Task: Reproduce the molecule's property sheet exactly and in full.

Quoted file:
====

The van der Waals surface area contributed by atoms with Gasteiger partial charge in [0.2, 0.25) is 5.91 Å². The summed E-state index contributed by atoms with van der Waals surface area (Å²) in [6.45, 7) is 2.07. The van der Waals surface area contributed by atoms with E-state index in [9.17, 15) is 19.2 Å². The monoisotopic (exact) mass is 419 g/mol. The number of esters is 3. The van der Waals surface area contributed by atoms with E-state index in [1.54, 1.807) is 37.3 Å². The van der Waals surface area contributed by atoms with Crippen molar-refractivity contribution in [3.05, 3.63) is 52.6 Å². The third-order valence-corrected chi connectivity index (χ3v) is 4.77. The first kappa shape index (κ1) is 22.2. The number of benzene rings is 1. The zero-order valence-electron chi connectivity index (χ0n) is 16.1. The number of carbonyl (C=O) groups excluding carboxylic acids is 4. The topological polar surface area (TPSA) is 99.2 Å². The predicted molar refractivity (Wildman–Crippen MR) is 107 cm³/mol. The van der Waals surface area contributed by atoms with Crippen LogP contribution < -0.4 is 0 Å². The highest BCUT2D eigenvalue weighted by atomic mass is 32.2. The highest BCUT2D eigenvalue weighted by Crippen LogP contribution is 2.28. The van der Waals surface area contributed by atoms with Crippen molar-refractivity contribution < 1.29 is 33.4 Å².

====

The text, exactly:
The van der Waals surface area contributed by atoms with Gasteiger partial charge in [0.2, 0.25) is 5.91 Å². The summed E-state index contributed by atoms with van der Waals surface area (Å²) in [6.45, 7) is 2.07. The van der Waals surface area contributed by atoms with E-state index in [9.17, 15) is 19.2 Å². The monoisotopic (exact) mass is 419 g/mol. The number of esters is 3. The van der Waals surface area contributed by atoms with E-state index in [1.54, 1.807) is 37.3 Å². The van der Waals surface area contributed by atoms with Crippen molar-refractivity contribution in [3.05, 3.63) is 52.6 Å². The third-order valence-corrected chi connectivity index (χ3v) is 4.77. The first kappa shape index (κ1) is 22.2. The number of benzene rings is 1. The zero-order valence-electron chi connectivity index (χ0n) is 16.1. The number of carbonyl (C=O) groups excluding carboxylic acids is 4. The topological polar surface area (TPSA) is 99.2 Å². The predicted molar refractivity (Wildman–Crippen MR) is 107 cm³/mol. The van der Waals surface area contributed by atoms with Crippen LogP contribution < -0.4 is 0 Å². The highest BCUT2D eigenvalue weighted by atomic mass is 32.2. The highest BCUT2D eigenvalue weighted by Crippen LogP contribution is 2.28. The van der Waals surface area contributed by atoms with Crippen molar-refractivity contribution < 1.29 is 33.4 Å².